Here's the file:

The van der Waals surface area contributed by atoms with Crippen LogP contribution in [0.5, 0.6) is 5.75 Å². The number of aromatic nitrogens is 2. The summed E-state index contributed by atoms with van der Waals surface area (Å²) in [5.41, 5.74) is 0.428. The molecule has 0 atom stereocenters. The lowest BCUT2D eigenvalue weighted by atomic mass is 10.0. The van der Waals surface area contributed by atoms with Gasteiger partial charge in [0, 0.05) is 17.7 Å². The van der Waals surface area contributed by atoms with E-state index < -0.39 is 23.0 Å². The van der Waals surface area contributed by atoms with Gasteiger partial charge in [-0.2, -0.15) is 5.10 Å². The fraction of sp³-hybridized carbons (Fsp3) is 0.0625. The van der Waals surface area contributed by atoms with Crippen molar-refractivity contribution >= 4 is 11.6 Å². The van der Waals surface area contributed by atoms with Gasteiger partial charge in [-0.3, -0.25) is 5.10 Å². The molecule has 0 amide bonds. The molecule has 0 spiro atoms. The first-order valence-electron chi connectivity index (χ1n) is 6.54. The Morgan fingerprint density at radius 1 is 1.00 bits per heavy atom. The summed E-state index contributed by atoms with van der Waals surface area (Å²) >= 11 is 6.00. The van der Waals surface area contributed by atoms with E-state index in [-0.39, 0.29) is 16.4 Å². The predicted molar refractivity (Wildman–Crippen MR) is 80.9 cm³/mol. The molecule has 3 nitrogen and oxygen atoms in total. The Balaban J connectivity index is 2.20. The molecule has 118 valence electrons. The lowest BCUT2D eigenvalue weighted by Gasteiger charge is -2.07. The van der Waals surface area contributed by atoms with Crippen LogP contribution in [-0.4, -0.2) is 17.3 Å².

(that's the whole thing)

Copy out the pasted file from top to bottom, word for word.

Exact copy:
The van der Waals surface area contributed by atoms with Crippen LogP contribution in [0.5, 0.6) is 5.75 Å². The number of aromatic nitrogens is 2. The summed E-state index contributed by atoms with van der Waals surface area (Å²) in [5.41, 5.74) is 0.428. The molecule has 0 atom stereocenters. The lowest BCUT2D eigenvalue weighted by atomic mass is 10.0. The van der Waals surface area contributed by atoms with Gasteiger partial charge in [0, 0.05) is 17.7 Å². The van der Waals surface area contributed by atoms with E-state index < -0.39 is 23.0 Å². The van der Waals surface area contributed by atoms with Gasteiger partial charge in [-0.2, -0.15) is 5.10 Å². The fraction of sp³-hybridized carbons (Fsp3) is 0.0625. The van der Waals surface area contributed by atoms with Crippen molar-refractivity contribution >= 4 is 11.6 Å². The van der Waals surface area contributed by atoms with Gasteiger partial charge in [-0.3, -0.25) is 5.10 Å². The molecule has 0 amide bonds. The molecule has 0 spiro atoms. The first-order valence-electron chi connectivity index (χ1n) is 6.54. The Morgan fingerprint density at radius 1 is 1.00 bits per heavy atom. The summed E-state index contributed by atoms with van der Waals surface area (Å²) >= 11 is 6.00. The van der Waals surface area contributed by atoms with E-state index in [-0.39, 0.29) is 16.4 Å². The predicted molar refractivity (Wildman–Crippen MR) is 80.9 cm³/mol. The molecule has 3 nitrogen and oxygen atoms in total. The Balaban J connectivity index is 2.20. The molecule has 118 valence electrons. The lowest BCUT2D eigenvalue weighted by Gasteiger charge is -2.07. The van der Waals surface area contributed by atoms with Crippen LogP contribution in [-0.4, -0.2) is 17.3 Å².